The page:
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Anal carcinoma

  • Anal carcinoma is relatively uncommon tumour
  • The incidence appears to be increasing
  • There are 250 - 300 cases per year in England and Wales
  • They account for 4% of anorectal malignancies


  • 80% are squamous cell carcinomas
  • Other tumour types include melanoma, lymphoma and adenocarcinoma
  • Tumour behaviour depends on its anatomical site
  • Anal margin tumours are usually well differentiated, keratinising lesions
  • They are more common in men and have a good prognosis
  • Anal canal tumours arise above the dentate line
  • They are usually poorly differentiated and non-keratinising lesions
  • They are more common in women and have a worse prognosis
  • Tumours above the dentate line spread to the pelvic lymph nodes
  • Tumours below the dentate line spread to the inguinal nodes


  • Anal carcinoma is more common in homosexuals
  • It is also increasingly seen in those with genital warts
  • Patients with genital warts often develop intraepithelial neoplasia
  • Intraepithelial neoplasia appears to be premalignant
  • The natural history of this premalignant state is however unknown
  • Human papilloma virus (types 16,18,31 and 33) is an important aetiological factor
  • 50% of tumours contain viral DNA

Perianal warts

Clinical features

  • 75% of tumours are initially misdiagnosed as benign lesions
  • 50% present with perianal pain and bleeding
  • Only 25% patients have identified a palpable lesion

A large ulcerating anal squamous carcinoma

Picture supplied by Mr N P J Cripps, Consultant Colorectal Surgeon, Chichester, United Kingdom

  • 70% of patients have sphincter involvement at presentation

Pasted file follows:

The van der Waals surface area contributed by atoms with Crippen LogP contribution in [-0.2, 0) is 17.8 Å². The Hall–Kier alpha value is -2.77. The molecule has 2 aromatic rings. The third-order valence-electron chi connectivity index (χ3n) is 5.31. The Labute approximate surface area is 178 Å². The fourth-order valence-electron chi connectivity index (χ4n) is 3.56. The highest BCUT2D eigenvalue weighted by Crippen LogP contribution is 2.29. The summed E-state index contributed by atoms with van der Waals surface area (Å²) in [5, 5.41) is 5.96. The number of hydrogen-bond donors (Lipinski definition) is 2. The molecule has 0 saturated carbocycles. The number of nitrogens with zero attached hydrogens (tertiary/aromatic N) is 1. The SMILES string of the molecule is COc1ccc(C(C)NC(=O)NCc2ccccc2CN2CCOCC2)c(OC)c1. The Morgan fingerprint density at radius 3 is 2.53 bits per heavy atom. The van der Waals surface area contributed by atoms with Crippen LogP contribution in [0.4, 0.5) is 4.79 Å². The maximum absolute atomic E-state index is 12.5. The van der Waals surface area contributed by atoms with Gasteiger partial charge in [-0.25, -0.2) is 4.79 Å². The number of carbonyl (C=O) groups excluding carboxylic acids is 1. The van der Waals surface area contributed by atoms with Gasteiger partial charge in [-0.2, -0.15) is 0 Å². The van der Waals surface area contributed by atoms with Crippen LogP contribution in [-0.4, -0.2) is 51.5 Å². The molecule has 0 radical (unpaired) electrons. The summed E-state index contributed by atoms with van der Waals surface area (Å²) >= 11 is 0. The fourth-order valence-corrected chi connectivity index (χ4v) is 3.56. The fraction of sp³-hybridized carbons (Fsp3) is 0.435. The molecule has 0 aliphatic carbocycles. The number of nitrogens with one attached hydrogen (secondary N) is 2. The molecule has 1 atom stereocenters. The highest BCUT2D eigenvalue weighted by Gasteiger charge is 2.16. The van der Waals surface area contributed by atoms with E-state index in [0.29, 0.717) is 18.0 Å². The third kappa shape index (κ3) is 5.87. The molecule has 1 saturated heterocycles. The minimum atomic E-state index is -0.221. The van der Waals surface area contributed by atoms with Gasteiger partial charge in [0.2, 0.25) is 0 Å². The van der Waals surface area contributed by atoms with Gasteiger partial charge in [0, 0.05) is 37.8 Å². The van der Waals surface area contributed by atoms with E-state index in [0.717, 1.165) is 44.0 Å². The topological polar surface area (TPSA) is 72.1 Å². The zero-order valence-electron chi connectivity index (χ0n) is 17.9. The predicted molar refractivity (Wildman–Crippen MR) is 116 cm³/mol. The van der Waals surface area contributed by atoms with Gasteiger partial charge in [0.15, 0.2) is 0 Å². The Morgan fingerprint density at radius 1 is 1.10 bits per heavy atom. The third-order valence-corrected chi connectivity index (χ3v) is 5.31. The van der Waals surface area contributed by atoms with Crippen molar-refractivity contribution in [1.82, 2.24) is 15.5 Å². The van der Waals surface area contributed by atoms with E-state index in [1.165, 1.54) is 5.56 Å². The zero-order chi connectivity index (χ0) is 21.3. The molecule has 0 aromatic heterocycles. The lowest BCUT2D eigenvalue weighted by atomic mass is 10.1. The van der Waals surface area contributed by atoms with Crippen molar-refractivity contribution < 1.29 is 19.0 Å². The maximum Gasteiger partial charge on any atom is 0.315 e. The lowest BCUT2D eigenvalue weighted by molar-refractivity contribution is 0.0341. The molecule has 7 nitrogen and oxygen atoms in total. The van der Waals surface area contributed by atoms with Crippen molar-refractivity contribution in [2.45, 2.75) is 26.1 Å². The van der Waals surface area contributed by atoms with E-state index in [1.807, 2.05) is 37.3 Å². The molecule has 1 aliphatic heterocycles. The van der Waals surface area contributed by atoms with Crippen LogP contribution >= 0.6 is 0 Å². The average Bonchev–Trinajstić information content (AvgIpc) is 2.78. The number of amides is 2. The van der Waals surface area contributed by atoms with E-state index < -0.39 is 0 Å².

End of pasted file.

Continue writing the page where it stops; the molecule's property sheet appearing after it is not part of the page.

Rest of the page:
• This can cause faecal incontinence
  • Neglected tumours can cause a rectovaginal fistula
  • Only 50% of patients with palpable inguinal nodes have metastatic disease


  • Rectal EUA and biopsy is the most useful 'staging' investigation
  • Endoanal ultrasound is often impossible due to pain
  • CT or MRI can be used to assess pelvic spread


  • The management of anal carcinoma has changed over the last 15 years
  • Was considered a 'surgical' disease requiring radical abdominoperineal resection
  • Now most patients are managed with radiotherapy
  • The role of chemotherapy is currently undergoing investigation
  • Radiotherapy is given to tumour and inguinal nodes
  • 50% of patients respond to treatment
  • Over 5 year survival is 50%
  • Surgery is required for:
    • Tumours that fail to respond to radiotherapy
    • Large tumours causing gastrointestinal obstruction
    • Small anal margin tumours without sphincter involvement


Frische M,  Melbye M.  Trends in the incidence of anal carcinoma in Denmark.  Br Med J 1993;  306:  419-422.

Schofield J,  Hickson W,  Smith J et al.  Anal intraepithelial neoplasia:  part of a multifocal disease process.  Lancet 1992;  340:  1271-1273.



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